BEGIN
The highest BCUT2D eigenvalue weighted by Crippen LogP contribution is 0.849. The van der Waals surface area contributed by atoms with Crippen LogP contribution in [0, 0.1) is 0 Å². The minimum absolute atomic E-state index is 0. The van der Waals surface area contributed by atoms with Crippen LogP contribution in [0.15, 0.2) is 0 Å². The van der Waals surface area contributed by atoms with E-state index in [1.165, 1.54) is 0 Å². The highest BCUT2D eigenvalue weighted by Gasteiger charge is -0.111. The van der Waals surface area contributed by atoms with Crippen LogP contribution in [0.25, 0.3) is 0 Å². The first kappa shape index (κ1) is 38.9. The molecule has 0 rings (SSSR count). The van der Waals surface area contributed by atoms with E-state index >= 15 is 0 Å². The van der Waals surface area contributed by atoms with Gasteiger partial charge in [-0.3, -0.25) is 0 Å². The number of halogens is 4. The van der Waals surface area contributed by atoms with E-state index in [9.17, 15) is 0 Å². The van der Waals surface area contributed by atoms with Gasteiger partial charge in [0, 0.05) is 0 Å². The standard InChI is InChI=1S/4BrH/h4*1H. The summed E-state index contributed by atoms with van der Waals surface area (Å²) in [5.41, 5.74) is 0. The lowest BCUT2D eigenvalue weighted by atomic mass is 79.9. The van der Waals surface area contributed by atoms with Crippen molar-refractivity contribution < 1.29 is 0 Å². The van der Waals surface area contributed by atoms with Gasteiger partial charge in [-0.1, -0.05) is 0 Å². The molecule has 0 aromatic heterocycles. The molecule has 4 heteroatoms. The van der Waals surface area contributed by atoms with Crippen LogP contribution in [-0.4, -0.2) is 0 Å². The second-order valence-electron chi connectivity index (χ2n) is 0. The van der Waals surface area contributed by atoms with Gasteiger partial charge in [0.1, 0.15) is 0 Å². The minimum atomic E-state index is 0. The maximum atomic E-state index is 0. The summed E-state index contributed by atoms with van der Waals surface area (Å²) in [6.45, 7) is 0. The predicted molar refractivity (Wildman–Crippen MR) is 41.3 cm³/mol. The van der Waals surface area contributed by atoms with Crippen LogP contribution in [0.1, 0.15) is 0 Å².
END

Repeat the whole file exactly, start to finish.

The highest BCUT2D eigenvalue weighted by Crippen LogP contribution is 0.849. The van der Waals surface area contributed by atoms with Crippen LogP contribution in [0, 0.1) is 0 Å². The minimum absolute atomic E-state index is 0. The van der Waals surface area contributed by atoms with Crippen LogP contribution in [0.15, 0.2) is 0 Å². The van der Waals surface area contributed by atoms with E-state index in [1.165, 1.54) is 0 Å². The highest BCUT2D eigenvalue weighted by Gasteiger charge is -0.111. The van der Waals surface area contributed by atoms with Crippen LogP contribution in [0.25, 0.3) is 0 Å². The first kappa shape index (κ1) is 38.9. The molecule has 0 rings (SSSR count). The van der Waals surface area contributed by atoms with E-state index >= 15 is 0 Å². The van der Waals surface area contributed by atoms with Gasteiger partial charge in [-0.3, -0.25) is 0 Å². The number of halogens is 4. The van der Waals surface area contributed by atoms with E-state index in [9.17, 15) is 0 Å². The van der Waals surface area contributed by atoms with Gasteiger partial charge in [0, 0.05) is 0 Å². The standard InChI is InChI=1S/4BrH/h4*1H. The summed E-state index contributed by atoms with van der Waals surface area (Å²) in [5.41, 5.74) is 0. The lowest BCUT2D eigenvalue weighted by atomic mass is 79.9. The van der Waals surface area contributed by atoms with Crippen molar-refractivity contribution < 1.29 is 0 Å². The van der Waals surface area contributed by atoms with Gasteiger partial charge in [-0.1, -0.05) is 0 Å². The molecule has 0 aromatic heterocycles. The molecule has 4 heteroatoms. The van der Waals surface area contributed by atoms with Crippen LogP contribution in [-0.4, -0.2) is 0 Å². The second-order valence-electron chi connectivity index (χ2n) is 0. The van der Waals surface area contributed by atoms with Gasteiger partial charge in [0.1, 0.15) is 0 Å². The minimum atomic E-state index is 0. The maximum atomic E-state index is 0. The summed E-state index contributed by atoms with van der Waals surface area (Å²) in [6.45, 7) is 0. The predicted molar refractivity (Wildman–Crippen MR) is 41.3 cm³/mol. The van der Waals surface area contributed by atoms with Crippen LogP contribution in [0.1, 0.15) is 0 Å².